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Loft JazzImprovising New York in the 1970s$
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Michael C. Heller

Print publication date: 2016

Print ISBN-13: 9780520285408

Published to California Scholarship Online: September 2017

DOI: 10.1525/california/9780520285408.001.0001

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Fragmented Memories and Activist Archives

Fragmented Memories and Activist Archives

(p.1) 1 Fragmented Memories and Activist Archives
Loft Jazz

Michael C. Heller

University of California Press

This introductory chapter provides an overview of New York's so-called “loft jazz era,” one of the least-understood periods in jazz history. Spanning from the mid-1960s until about 1980, the jazz lofts were a dense network of musician-run performance venues established in and around the former industrial buildings of lower Manhattan. The majority of these spaces were also musicians' homes, a factor that allowed them to operate with minimal overhead costs. In various contexts, lofts acted as rehearsal halls, classrooms, art galleries, living quarters, and meeting spaces. Their most visible role, however, was as public performance venues, especially for younger members of the jazz avant garde. At a time when few commercial nightclubs were interested in experimental styles, the lofts became a bustling base of operations for a growing community of young improvisers.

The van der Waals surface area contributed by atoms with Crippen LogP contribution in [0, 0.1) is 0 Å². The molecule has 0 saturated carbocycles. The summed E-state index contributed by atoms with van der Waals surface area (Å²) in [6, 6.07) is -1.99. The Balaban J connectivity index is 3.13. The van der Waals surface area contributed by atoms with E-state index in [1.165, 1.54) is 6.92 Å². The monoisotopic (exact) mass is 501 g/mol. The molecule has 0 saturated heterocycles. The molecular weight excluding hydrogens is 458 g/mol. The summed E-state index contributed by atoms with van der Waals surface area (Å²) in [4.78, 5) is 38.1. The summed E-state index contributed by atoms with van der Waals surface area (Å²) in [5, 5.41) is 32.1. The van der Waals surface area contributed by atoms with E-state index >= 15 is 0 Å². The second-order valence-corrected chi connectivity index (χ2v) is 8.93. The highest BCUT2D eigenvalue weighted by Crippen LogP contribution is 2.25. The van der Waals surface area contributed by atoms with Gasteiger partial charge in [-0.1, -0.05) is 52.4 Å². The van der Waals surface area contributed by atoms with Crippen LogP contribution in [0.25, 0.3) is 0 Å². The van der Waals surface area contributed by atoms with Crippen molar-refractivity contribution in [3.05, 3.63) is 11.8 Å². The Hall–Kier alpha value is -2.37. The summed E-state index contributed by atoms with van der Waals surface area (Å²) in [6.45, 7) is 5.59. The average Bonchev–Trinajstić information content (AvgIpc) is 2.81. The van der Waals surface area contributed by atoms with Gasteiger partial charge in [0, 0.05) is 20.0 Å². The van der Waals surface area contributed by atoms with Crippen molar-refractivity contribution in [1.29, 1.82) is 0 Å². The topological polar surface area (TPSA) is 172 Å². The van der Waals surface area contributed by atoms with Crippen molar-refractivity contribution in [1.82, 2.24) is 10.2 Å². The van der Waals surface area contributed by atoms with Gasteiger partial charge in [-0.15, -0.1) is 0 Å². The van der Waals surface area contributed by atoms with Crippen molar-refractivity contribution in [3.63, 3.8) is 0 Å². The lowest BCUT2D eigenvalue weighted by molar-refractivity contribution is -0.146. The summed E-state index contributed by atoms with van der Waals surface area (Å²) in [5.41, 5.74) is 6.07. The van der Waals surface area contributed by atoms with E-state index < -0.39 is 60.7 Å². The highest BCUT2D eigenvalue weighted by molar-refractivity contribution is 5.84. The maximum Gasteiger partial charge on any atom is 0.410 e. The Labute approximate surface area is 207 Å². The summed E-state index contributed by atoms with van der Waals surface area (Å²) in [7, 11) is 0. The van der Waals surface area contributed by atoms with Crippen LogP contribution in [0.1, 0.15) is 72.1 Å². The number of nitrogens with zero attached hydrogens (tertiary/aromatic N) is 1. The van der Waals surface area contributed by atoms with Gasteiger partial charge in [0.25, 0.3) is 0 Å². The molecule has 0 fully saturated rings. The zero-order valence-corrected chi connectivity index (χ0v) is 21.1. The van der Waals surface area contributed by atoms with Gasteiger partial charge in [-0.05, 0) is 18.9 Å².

Keywords:   loft jazz era, jazz history, jazz lofts, public performance venues, jazz avant garde, experimental styles

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